Architecture – Coast Guard Station

The map below shows the locations of the known Roosevelt Design Coast Guard stations. Visit the interactive Google map. Then click on the icon at each location for information on that station. Special thanks to Coastal Georgia Historical Society volunteer Patty Mallicote, who compiled information on the status of all of these buildings in 2020.

The architecture of the Historic Coast Guard Station on St. Simons Island, now home to the World War II Home Front Museum, may remind you of other stations around the country.  It is one of over 40 in the United States that are known as Roosevelt Design stations. Developed in 1934, the Roosevelt Design is a standardized plan for stations built primarily in the 1930s and 1940s. The design borrows a number of details from the Colonial Revival style that became popular in the late nineteenth century.

A typical Roosevelt Design plan features a rectangular footprint and has at least two full stories. In keeping with the Colonial Revival style, the buildings are usually symmetrical and have a three-bay front porch with classical columns. Frequently, the buildings have a square watchtower at the top. No single architect is credited with developing the design, and there are a couple of variations.

Several stations that are considered Roosevelt Design share the basic concepts of the plan, but have been modified to fit specific needs. For example, the Atlantic City Station has the exact boathouse from the basic Roosevelt Design specifications, but the main station building, though symmetrical, is not rectangular. It does, however, feature some of the same Colonial Revival details as other Roosevelt Design stations, including a square watchtower.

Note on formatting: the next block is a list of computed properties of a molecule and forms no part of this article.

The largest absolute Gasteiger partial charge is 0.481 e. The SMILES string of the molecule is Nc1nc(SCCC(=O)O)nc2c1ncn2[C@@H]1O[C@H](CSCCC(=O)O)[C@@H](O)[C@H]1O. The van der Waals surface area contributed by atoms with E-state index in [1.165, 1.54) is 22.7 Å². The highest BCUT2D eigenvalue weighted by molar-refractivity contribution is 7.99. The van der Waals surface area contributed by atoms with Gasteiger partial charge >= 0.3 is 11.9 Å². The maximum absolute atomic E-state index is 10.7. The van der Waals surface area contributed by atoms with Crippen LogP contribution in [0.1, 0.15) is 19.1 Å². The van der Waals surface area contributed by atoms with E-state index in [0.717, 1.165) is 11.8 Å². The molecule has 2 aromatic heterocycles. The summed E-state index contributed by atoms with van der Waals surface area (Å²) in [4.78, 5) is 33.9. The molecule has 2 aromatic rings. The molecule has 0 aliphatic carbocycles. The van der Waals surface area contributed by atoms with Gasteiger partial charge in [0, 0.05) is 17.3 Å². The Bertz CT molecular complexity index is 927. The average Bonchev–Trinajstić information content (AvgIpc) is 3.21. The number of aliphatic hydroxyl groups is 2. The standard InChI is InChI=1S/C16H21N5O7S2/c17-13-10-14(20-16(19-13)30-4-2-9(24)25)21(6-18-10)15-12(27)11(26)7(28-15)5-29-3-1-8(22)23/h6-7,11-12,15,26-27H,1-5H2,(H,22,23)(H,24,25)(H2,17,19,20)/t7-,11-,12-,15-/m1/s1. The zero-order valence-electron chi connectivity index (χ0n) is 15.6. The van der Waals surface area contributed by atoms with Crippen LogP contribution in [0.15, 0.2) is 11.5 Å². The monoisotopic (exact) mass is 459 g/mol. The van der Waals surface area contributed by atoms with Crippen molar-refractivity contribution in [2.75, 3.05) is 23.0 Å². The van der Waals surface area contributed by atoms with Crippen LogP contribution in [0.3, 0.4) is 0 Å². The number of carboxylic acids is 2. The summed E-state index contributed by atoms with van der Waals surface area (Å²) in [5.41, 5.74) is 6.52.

A few stations are known as hybrid designs.  Some have exteriors clad in brick, rather than wood. The Coast Guard quickly found it very expensive to maintain these wooden structures in exposed locations. The brick-clad Castle Hill/Roosevelt Design hybrid buildings were an answer to this issue.

Only four of the 43 original Roosevelt Design stations have been completely demolished. One additional station is now missing the main building, but the boathouse remains. Five stations have been moved from their original locations.

For more information on the history and architecture of Roosevelt Design Coast Guard stations, we invite you to view  this National Register of Historic Places nomination submitted in 2013.*

To study the architectural details of a Roosevelt Design station, please refer to these Historic American Building Survey plans for the Humboldt Bay Coast Guard Station.

*Note: The nomination cites 46 Roosevelt Design stations; however, some of the moved stations are counted in this figure multiple times.

Do you have an image or know more about any of these stations? We would love to hear from you!